Augmentative and Alternative Communication (AAC) is any form of communication that supplements or replaces speech. AAC can take many forms, from sign language to facial expressions, to printed communication books to high tech speech generating devices (SGDs AKA “talkers”). Basically, if it isn’t speech it is AAC! High tech does not always mean better and just like study habits and treatment plans, what works for one person might not work well for another, even with the same diagnosis. AAC users are of all ages, genders, races, disabilities, and literacy levels but they all have either no speech, speech that is difficult to understand, or have trouble forming fluent speech.
Remember that last time you lost your voice? I can almost guarantee you that you became frustrated at least once during that time period. Now imagine that you have an itch on the center of your back and you cannot speak. You’re only given this sheet of laminate paper.
You can’t sign, speak, or write. How do you tell me your back itches? Maybe … “I/me/me — help — turn…” then directional words until your communication partner happens upon the place your back itches??
Sounds “no want”? What? Not the word you were thinking of? Oh well… good enough. NO NO NO!
Tips for Communicating with a person who uses AAC:
- Be patient! One of the most frustrating things for me if being asked a question and halfway through your response they say something like, “oh, nevermind” or “don’t worry about it”. Similarly, group conversations can be VERY difficult when it takes you longer to respond. I often form my answer and by time I have finished my response is irrelevant. Don’t be offended if I tend to be quieter in groups, I am listening! I know it is hard to take the time to slow it down but I guaranteed you the AAC user will be very grateful!
- Don’t limit to yes and no questions. It gets boring really quick. That being said, if an answer is needed quickly, it might be helpful to ask yes or no questions or give a few options to chose from. Ex. “Julie, the house is burning and I need to know, should we use: unicorn power, ninjas or rocks to stop the fire. Unicorn power? (yes/no) Ninjas? (yes/no) Rocks? (yes/no) Something else? (wait for response using AAC).
- Presume competence. Talk to us at an age appropriate level and normal volume and rate (unless known to have hearing or processing issues). POP QUIZ! (all based on actual experiences)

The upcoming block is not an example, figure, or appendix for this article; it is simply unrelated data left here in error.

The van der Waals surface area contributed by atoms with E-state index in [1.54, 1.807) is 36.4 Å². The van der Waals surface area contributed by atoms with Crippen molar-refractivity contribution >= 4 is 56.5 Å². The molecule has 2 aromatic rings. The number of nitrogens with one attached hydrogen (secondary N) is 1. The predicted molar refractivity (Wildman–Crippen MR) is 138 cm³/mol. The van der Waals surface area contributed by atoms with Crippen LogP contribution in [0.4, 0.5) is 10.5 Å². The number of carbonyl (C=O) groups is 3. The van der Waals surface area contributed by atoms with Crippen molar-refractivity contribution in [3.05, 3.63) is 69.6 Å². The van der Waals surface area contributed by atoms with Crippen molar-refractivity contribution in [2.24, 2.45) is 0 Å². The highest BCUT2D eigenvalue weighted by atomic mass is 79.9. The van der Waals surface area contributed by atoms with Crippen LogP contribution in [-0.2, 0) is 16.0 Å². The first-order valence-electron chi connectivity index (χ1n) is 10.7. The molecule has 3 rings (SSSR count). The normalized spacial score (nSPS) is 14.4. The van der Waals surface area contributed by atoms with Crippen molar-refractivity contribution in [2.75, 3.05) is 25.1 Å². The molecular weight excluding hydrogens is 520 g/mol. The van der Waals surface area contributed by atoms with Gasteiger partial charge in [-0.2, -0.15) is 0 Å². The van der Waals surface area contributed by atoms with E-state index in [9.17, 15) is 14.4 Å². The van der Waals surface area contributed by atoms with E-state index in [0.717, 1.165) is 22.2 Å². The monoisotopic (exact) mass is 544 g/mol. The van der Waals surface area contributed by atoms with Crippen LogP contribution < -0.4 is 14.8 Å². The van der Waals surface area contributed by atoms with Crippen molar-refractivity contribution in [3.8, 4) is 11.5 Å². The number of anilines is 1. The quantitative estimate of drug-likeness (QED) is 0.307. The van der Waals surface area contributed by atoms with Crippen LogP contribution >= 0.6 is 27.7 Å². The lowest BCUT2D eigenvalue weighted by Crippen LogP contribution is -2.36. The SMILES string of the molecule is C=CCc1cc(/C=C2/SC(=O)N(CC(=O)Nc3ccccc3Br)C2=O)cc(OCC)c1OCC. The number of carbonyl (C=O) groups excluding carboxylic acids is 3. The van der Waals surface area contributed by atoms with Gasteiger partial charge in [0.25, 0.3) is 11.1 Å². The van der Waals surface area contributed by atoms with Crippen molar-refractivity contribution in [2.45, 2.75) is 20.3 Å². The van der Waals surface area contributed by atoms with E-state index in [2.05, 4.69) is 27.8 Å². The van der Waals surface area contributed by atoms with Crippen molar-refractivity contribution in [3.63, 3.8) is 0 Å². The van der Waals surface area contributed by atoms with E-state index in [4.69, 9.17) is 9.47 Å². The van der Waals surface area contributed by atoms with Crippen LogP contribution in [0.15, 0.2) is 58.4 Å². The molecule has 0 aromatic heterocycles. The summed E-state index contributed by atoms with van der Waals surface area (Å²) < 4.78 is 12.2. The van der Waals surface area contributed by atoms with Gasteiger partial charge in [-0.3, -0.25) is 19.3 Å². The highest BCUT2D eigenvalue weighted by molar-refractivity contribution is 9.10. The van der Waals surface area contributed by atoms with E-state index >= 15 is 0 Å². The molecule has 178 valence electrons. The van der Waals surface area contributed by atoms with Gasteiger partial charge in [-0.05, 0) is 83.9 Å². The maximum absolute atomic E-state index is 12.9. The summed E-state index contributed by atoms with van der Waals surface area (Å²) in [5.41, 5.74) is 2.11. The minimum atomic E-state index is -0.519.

- Billy is 40 years old Giants fan and uses a speech generating device. When talking to Billy you should:
- HELLO BILLY BOY! HOW————ARE———YOU?!
- Hi Billy, how are you? I saw the Giants won last night!
- *turns to Billy’s wife* Hi Betty! How are you? How is Billy doing?
- HI. My——-name——–is———S-U-S-A-N. NIIIIIICCEEEE TO MEEET YOU! YOUR CHAIR IS SOOOOOO CUTE!
- If you answered #2, wahoo! You get it.
- Advocate with us and for us!
Cool AAC Related Stuff:
Above: An example of a SGD and computer controlled with the users eyes. For more information click here.
For a great website for AAC resources (use, teaching, awareness) click here (PrAACtical AAC)!
Examples of popular low and high tech systems:
- Tobii Dynavox Products
- Pragmatic Organization Dynamic Display (AKA PODD) (PODD is available in light tech (books) and high tech (SGD formatted for Tobii devices or iPad)
- Prentke Romich (makers of LAMP Words for Life and UNITY software)
- Saltillo (NovaChat, TouchChat)
Getting Hip with the Lingo
- Augmentative and Alternative Communication (AAC): includes all forms of communication (other than oral speech) that are used to express thoughts, needs, wants, and ideas. We all use AAC when we make facial expressions or gestures, use symbols or pictures, or write (Source: ASHA)
- Speech-Generating Device: Any piece of technology that turns user inputted text or symbols and turns it into spoken computer generated or synthesized voice. AKA a machine that talks for you.
- Switch Access: using a switch to control your AAC device (like an automatic door switch). Switches can be activated using touch, light, sound, breath, or even tongue movements!